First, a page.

The interplay between technology, geography, and institutions has been proved to affect not only the ongoing process of globalization, but also past events of profound economic change (Sachs 2020), and these factors impact economic development. This fact may be particularly crucial at the regional level, especially for the case of Europe, where several institutional efforts have been taken to reduce disparities between European countries. However, we still find salient and pronounced differences between core and periphery regions between and within European Union Member States. These differences have been widely studied and explained by factors related to geography, recognizing the importance of accessibility, factor endowments, and being closer to the economic core to explain the growth and economic development of the regions (e.g., Krugman 1991; Fujita et al. 1999). Digital technologies, which can be applied to low-productivity sectors by small and medium enterprises, and improvements in social inclusion for European citizens are among the drivers that can reduce territorial inequalities (European Commission 2018, 2020). Finally, it has also been recognized that there exist sharp differences in the quality of government at the regional level (Charron et al. 2014), and that government quality play is an important role in regional prospects (Ketterer and Rodríguez-Pose 2018).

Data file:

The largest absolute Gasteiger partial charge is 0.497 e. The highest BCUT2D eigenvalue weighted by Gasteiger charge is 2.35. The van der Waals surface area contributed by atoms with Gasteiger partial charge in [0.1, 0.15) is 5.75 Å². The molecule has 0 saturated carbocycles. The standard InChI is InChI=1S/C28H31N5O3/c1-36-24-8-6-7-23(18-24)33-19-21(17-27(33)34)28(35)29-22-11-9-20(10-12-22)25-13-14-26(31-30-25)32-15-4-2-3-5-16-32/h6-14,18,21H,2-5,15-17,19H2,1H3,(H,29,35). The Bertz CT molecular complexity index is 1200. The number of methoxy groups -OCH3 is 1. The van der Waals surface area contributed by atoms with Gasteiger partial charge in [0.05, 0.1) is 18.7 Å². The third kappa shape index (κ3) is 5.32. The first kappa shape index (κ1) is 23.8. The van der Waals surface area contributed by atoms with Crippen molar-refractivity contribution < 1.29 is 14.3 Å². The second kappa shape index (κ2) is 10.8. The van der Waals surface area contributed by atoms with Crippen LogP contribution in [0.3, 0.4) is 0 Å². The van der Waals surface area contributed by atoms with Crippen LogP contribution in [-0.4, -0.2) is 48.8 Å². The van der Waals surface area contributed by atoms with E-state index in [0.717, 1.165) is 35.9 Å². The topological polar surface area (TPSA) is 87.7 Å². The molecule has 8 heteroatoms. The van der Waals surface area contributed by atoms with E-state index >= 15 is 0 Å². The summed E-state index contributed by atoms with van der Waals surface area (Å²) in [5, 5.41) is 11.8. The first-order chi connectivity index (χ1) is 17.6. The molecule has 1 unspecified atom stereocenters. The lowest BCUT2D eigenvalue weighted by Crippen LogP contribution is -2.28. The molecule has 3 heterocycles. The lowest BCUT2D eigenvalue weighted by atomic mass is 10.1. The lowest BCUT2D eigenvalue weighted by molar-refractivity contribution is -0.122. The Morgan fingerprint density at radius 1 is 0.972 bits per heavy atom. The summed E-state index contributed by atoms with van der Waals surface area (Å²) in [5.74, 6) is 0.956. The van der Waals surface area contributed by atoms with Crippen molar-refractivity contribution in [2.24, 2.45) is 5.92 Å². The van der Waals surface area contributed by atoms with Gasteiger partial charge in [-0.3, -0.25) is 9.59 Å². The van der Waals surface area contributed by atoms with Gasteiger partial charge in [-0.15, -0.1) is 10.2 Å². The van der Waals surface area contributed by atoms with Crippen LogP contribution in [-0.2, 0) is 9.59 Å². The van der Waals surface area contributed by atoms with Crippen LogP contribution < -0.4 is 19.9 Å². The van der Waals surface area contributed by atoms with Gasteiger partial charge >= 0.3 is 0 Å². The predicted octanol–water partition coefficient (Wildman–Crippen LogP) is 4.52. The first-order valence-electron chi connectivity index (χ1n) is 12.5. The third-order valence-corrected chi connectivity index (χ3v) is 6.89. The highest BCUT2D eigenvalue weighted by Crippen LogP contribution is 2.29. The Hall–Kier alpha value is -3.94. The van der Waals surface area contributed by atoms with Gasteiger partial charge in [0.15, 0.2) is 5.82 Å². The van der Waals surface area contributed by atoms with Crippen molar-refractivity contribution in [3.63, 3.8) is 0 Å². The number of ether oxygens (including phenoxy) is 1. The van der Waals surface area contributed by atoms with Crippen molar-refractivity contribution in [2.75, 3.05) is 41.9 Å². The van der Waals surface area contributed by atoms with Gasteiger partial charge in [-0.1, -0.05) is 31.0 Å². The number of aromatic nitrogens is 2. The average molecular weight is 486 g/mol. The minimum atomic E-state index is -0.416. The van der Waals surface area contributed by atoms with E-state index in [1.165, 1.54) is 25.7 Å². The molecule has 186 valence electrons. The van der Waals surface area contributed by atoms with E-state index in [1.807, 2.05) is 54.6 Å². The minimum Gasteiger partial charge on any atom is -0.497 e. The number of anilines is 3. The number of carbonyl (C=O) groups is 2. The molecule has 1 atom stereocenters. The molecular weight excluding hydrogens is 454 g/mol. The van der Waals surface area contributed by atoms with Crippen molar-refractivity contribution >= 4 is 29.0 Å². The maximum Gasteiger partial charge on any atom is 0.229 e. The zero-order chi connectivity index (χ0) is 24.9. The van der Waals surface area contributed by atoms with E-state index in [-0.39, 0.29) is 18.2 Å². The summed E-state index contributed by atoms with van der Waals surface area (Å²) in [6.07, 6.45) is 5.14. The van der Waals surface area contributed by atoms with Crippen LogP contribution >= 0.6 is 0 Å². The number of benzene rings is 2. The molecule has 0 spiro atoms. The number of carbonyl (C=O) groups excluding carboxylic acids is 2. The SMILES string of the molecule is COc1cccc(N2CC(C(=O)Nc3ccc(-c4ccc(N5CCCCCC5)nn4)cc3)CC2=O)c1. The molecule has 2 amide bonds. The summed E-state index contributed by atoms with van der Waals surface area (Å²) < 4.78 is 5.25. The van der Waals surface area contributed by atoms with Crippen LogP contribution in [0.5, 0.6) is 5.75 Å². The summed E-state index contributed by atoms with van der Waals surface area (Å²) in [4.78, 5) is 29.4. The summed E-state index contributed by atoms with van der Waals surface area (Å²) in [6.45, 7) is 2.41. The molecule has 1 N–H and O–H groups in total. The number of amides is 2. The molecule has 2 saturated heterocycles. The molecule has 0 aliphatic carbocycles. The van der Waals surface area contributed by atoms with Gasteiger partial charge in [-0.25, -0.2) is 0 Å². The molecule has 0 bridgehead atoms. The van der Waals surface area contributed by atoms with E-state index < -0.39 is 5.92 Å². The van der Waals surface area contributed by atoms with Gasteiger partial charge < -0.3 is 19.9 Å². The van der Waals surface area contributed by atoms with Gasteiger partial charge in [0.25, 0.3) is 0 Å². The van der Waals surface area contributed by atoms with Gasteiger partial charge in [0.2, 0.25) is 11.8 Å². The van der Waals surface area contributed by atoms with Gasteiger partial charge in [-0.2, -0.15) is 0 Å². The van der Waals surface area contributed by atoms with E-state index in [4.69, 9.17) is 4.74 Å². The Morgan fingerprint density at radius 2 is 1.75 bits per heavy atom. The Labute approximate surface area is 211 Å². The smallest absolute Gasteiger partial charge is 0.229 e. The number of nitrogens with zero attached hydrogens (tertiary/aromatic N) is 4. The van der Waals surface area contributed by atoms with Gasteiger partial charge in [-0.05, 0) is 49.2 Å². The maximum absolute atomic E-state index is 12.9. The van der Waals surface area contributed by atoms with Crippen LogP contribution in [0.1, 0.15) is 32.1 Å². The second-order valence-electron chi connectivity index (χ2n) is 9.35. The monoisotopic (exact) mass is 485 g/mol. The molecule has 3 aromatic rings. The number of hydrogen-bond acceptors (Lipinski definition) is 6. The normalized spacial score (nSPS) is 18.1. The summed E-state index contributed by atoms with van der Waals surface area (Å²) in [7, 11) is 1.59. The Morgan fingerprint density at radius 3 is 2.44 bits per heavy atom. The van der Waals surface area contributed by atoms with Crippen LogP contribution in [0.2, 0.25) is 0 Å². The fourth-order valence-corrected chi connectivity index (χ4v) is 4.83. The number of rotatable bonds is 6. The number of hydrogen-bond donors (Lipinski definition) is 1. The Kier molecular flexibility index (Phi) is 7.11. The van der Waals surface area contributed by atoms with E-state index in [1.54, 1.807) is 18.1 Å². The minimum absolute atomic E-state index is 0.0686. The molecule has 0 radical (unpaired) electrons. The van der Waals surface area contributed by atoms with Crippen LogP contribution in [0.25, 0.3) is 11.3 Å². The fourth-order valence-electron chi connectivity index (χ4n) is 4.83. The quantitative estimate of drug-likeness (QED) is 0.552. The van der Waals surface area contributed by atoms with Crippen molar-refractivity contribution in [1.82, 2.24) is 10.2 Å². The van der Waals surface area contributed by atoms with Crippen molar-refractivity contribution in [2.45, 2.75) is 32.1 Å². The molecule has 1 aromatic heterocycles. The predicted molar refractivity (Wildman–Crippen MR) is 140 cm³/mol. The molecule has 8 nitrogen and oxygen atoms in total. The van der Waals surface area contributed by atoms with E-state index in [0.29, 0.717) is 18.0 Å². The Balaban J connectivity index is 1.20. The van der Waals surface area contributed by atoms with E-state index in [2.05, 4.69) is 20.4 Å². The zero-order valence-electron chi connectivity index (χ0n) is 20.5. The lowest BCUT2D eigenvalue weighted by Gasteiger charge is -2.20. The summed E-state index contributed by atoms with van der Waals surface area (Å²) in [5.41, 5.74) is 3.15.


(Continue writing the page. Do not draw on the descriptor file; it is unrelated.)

Despite identifying these determinants, the dynamics of regional inequalities in the European Union tend to persist over time. The most recent report on the effect of national policies and cohesion in the European Union has found between and within-country inequalities that persist in the European Union and different drivers to reduce these inequalities (European Commission 2017). More recently, inequalities have upsurged due to the COVID-19 pandemic, raising spatial differences in Europe (e.g., Florida and Mellander 2020; Rodríguez-Pose and Burlina 2021). After the diffusion of the pandemic, access to technology has become a must, as many firms in European countries opted to implement working at home. At the same time, schools and universities continued their teaching activities using online platforms. Dingel and Neiman (2020), using pre-pandemic data, find that jobs that can be performed at home account for a large share of value added—wages, and that lower-income countries have a lower share of jobs that can be done remotely. Therefore, the economy of regions with less deployment of ICT infrastructure and illiteracy in digital skills might suffer more due to the stringency measures taken by the government to stop the spread of the virus.